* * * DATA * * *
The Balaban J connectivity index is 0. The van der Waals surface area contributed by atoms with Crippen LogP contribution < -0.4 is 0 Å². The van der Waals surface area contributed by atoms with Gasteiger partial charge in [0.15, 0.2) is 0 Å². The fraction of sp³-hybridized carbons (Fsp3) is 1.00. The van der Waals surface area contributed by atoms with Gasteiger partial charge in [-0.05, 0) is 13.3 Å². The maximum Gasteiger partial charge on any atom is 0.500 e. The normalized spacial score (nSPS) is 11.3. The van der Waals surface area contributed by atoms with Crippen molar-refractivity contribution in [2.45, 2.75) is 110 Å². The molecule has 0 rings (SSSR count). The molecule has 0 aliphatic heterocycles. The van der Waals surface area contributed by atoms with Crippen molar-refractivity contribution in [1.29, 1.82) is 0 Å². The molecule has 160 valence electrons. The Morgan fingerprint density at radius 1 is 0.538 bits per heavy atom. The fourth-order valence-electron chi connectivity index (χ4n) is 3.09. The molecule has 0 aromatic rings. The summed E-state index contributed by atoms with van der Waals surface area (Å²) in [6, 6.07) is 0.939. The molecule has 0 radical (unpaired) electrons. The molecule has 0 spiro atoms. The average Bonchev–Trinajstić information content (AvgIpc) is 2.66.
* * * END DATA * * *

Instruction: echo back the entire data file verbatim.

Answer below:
The Balaban J connectivity index is 0. The van der Waals surface area contributed by atoms with Crippen LogP contribution < -0.4 is 0 Å². The van der Waals surface area contributed by atoms with Gasteiger partial charge in [0.15, 0.2) is 0 Å². The fraction of sp³-hybridized carbons (Fsp3) is 1.00. The van der Waals surface area contributed by atoms with Gasteiger partial charge in [-0.05, 0) is 13.3 Å². The maximum Gasteiger partial charge on any atom is 0.500 e. The normalized spacial score (nSPS) is 11.3. The van der Waals surface area contributed by atoms with Crippen molar-refractivity contribution in [2.45, 2.75) is 110 Å². The molecule has 0 rings (SSSR count). The molecule has 0 aliphatic heterocycles. The van der Waals surface area contributed by atoms with Crippen molar-refractivity contribution in [1.29, 1.82) is 0 Å². The molecule has 160 valence electrons. The Morgan fingerprint density at radius 1 is 0.538 bits per heavy atom. The fourth-order valence-electron chi connectivity index (χ4n) is 3.09. The molecule has 0 aromatic rings. The summed E-state index contributed by atoms with van der Waals surface area (Å²) in [6, 6.07) is 0.939. The molecule has 0 radical (unpaired) electrons. The molecule has 0 spiro atoms. The average Bonchev–Trinajstić information content (AvgIpc) is 2.66.